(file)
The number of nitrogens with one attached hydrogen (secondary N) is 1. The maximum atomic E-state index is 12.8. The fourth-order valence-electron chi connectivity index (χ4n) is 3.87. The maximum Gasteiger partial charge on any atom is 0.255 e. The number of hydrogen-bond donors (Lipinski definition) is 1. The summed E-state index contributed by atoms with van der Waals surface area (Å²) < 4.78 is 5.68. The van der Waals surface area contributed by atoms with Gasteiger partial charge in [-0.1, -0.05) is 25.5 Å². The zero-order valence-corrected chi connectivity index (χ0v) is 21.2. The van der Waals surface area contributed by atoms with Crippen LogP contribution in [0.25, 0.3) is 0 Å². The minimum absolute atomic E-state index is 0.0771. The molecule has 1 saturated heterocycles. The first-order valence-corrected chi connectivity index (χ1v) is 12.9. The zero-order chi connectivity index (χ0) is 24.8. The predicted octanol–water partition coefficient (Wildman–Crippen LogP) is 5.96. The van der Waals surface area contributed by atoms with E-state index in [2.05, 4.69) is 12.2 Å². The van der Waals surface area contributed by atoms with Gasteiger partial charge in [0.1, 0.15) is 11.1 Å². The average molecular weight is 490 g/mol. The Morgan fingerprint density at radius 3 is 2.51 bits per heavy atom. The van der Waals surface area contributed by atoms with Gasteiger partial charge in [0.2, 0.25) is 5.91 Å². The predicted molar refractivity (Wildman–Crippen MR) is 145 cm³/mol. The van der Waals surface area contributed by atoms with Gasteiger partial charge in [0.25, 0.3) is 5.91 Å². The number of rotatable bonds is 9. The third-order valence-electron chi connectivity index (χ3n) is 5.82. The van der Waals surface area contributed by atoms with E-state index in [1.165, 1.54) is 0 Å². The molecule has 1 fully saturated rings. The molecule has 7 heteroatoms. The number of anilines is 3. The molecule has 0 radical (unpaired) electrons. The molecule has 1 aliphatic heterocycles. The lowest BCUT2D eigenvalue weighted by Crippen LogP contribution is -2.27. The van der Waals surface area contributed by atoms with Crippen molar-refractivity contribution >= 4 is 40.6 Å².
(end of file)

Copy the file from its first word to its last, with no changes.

The number of nitrogens with one attached hydrogen (secondary N) is 1. The maximum atomic E-state index is 12.8. The fourth-order valence-electron chi connectivity index (χ4n) is 3.87. The maximum Gasteiger partial charge on any atom is 0.255 e. The number of hydrogen-bond donors (Lipinski definition) is 1. The summed E-state index contributed by atoms with van der Waals surface area (Å²) < 4.78 is 5.68. The van der Waals surface area contributed by atoms with Gasteiger partial charge in [-0.1, -0.05) is 25.5 Å². The zero-order valence-corrected chi connectivity index (χ0v) is 21.2. The van der Waals surface area contributed by atoms with Crippen LogP contribution in [0.25, 0.3) is 0 Å². The minimum absolute atomic E-state index is 0.0771. The molecule has 1 saturated heterocycles. The first-order valence-corrected chi connectivity index (χ1v) is 12.9. The zero-order chi connectivity index (χ0) is 24.8. The predicted octanol–water partition coefficient (Wildman–Crippen LogP) is 5.96. The van der Waals surface area contributed by atoms with E-state index in [2.05, 4.69) is 12.2 Å². The van der Waals surface area contributed by atoms with Gasteiger partial charge in [0.1, 0.15) is 11.1 Å². The average molecular weight is 490 g/mol. The Morgan fingerprint density at radius 3 is 2.51 bits per heavy atom. The van der Waals surface area contributed by atoms with Gasteiger partial charge in [0.2, 0.25) is 5.91 Å². The predicted molar refractivity (Wildman–Crippen MR) is 145 cm³/mol. The van der Waals surface area contributed by atoms with Gasteiger partial charge in [0.25, 0.3) is 5.91 Å². The number of rotatable bonds is 9. The third-order valence-electron chi connectivity index (χ3n) is 5.82. The van der Waals surface area contributed by atoms with E-state index in [1.165, 1.54) is 0 Å². The molecule has 1 fully saturated rings. The molecule has 7 heteroatoms. The number of anilines is 3. The molecule has 0 radical (unpaired) electrons. The molecule has 1 aliphatic heterocycles. The lowest BCUT2D eigenvalue weighted by Crippen LogP contribution is -2.27. The van der Waals surface area contributed by atoms with Crippen molar-refractivity contribution >= 4 is 40.6 Å².